Although implanted cardiac devices improve patients’ physical health, long-term psychosocial effects especially in the paediatric population are still unknown. The aim of this study was to evaluate the psychosocial effects of cardiac devices in a paediatric population.
Pediatric Quality of Life Questionnaire (PedsQoL) was used to evaluate life quality, Connor–Davidson Resilience Scale was used to evaluate resilience and Brief Symptom Inventory was used to evaluate psychiatric symptoms in a paediatric population with cardiac devices.
Seventy-one patients were enrolled in the study. Fifty of them (70.5%) had a cardiac pacemaker and 21 of them (29.5%) had implantable cardioverter defibrillator. When compared to the control group both implantable cardioverter defibrillator and pacemaker using patients had lower quality of life (79.5 ± 12.4 versus 86.7 ± 12.1, p = 0.001) but no difference was observed in resilience and psychological pathologies. Age, gender, family size, and education level had no effect on quality of life. Implantable cardioverter defibrillator bearing patients had higher levels of anxiety than pacemaker patients (0.58 versus 0.30 p = 0.045), and implantable cardioverter defibrillator patients who had received shock in the last year had higher levels of somatisation than the group that did not receive device shock (0.17 versus 0.44 p = 0.022).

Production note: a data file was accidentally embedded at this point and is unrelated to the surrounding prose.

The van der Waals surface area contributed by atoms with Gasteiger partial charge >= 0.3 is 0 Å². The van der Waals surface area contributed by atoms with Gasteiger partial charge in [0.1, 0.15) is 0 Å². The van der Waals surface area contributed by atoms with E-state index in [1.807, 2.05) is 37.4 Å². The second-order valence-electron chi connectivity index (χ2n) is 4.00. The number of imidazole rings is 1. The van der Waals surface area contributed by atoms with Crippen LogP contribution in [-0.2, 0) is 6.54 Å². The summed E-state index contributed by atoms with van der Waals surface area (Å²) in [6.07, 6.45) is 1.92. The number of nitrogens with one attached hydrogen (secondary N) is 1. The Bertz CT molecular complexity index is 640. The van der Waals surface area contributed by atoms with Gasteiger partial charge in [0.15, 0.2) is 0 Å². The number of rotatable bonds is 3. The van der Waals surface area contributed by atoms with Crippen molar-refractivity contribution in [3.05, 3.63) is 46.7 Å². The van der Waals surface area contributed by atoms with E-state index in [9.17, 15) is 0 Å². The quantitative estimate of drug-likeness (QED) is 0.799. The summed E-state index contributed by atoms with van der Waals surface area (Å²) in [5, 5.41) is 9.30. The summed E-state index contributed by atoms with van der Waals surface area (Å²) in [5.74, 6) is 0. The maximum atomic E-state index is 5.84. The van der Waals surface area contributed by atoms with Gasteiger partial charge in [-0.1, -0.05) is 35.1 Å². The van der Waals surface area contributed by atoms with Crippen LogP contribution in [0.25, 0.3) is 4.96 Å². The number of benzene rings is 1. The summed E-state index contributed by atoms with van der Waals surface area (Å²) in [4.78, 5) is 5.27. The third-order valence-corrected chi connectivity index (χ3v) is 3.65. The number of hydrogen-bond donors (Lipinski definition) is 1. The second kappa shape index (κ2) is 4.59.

In conclusion study showed that cardiac devices have negative effects on the psychosocial health of children. Cardiologist working with these patients should be aware of these pathologies and monitor not only physical health but also psychosocial health too.